2015 was a landmark year for the small business-for-sale marketplace. Business buyers and sellers finally shook their post-recession concerns, so much so that business listings hit a six-year record in the second quarter and have remained at high levels since.
Even in the midst of all this transaction activity, the restaurant sector stands out. The median restaurant sale price rose from $149,500 to $160,000 between the third quarter of 2014 and the same time this year, primarily a reflection of the industry's improving financials. Restaurants' median cash flow increased from $479,452 to $500,000 during that period.
As restaurant values continue to grow and more business listings flood the marketplace, owners will face stiff competition when trying to sell their operations in 2016. This is a good time to consider ways to differentiate your restaurant in hopes of attracting potential buyers during the coming months. Consider these six ideas to jump-start your planning process:
1. Remodel. This November, the IRS issued a simplified method to help restaurants and other retailers deduct and capitalize expenses related to remodeling projects. According to IRS guidance, restaurants and other qualified taxpayers can immediately deduct 75 percent of remodeling initiative costs and depreciate the remainder over time. Given this new clarity, 2016 could be an opportune time—both financially and aesthetically—to revamp your dining area or kitchen space. Since this safe harbor applies to all tax years beginning with 2014, be sure to report any recently completed remodeling efforts accordingly when filing 2015 taxes.
2. Add online ordering or delivery services. Expanding into online food ordering and delivery is a proven way to boost your restaurant's value and customer reach. New research from restaurant ordering and delivery provider GrubHub found that small restaurants average 50 percent increases in revenue and 20 percent jumps in takeout order volume after signing up for their services. Given the deluge of companies entering the delivery arena, from UberEATS to Postmates, restaurants can easily integrate these capabilities without the added burden of recruiting and managing extra staff.
3. Transform your supply chain to meet consumer demand. In the National Restaurant Association's list of the 20 food trends expected to dominate 2016, three of the top four revolve around locally sourced ingredients. Owners planning to put their restaurants up for sale should find ways to adapt their supply chains to meet these emerging preferences. Start developing relationships with local farmers, artisans and other suppliers, then promote those partnerships on your menu and website. Be sure to document your supply chain standards and supplier vetting process so prospective buyers can see your commitment to sustainability.
4. Step up your employee engagement efforts. Great talent is crucial to offering superior customer service and running a profitable restaurant. Restaurants of all types, however, increasingly struggle with recruiting and retaining employees. Make sure that your business is doing what it can to hold on to your best people. Are you offering comprehensive training programs to promote staff development at all career stages? Are you assigning shifts based solely on the restaurant's needs and not employees' actual availability? These are the types of questions you must address to mitigate turnover and keep morale high.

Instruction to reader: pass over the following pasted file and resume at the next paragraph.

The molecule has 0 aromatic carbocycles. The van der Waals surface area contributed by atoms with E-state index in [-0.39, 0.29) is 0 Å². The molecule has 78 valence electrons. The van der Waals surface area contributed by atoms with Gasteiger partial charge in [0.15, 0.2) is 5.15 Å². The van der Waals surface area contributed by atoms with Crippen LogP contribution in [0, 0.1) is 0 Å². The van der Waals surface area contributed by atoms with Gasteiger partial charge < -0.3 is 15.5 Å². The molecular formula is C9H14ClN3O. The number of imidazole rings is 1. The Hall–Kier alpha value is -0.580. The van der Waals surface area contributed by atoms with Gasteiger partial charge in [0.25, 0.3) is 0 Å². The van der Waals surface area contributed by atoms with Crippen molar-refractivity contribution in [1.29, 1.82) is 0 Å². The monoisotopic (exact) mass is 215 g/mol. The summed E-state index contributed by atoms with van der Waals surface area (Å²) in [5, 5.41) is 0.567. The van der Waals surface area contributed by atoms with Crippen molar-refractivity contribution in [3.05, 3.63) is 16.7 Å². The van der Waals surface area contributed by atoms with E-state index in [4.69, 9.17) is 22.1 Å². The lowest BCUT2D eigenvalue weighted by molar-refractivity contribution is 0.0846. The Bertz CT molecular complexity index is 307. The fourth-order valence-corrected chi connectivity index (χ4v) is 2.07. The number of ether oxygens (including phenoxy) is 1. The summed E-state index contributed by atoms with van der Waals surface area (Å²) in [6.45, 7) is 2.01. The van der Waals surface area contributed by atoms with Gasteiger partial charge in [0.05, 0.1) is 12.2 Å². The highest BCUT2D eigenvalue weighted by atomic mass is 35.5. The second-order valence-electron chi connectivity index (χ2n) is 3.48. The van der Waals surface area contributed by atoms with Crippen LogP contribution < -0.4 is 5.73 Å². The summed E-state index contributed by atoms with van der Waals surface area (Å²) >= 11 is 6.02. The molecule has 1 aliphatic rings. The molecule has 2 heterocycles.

5. Invest in restaurant technology. As consumers incorporate technology into more aspects of their personal lives, they expect a higher degree of tech-driven convenience from the businesses they buy from (and dine with). According to National Restaurant Association research, 79 percent of adults think technology boosts restaurant convenience, and 70 percent think it improves order accuracy. Investing in innovative consumer tools like mobile payment platforms, tableside tablets and ordering apps can help your restaurant stand out among late adopter competitors.
6. Optimize your online presence. The Internet is usually the first place potential buyers turn to when researching their targets, so consistently update your website with accurate menus, services and locations, and make sure it to optimize it for mobile users. Evaluate your SEO keywords regularly so that your restaurant gets in front of the right buyers and brokers. It's also important to conduct routine sweeps of your restaurant's third-party profiles (e.g., on MenuPages or Google business listings) so that potential customers can find the most current information. Finally, start paying closer attention to review aggregators like Yelp to better engage diners and address feedback (both positive and negative).
The small business marketplace is bound to become more crowded in 2016, especially for the restaurant sector. Rather than sit idly while prospective buyers search for new investment opportunities, strive to be proactive. A little strategic planning can go a long way in ensuring a profitable sale for you and your business next year.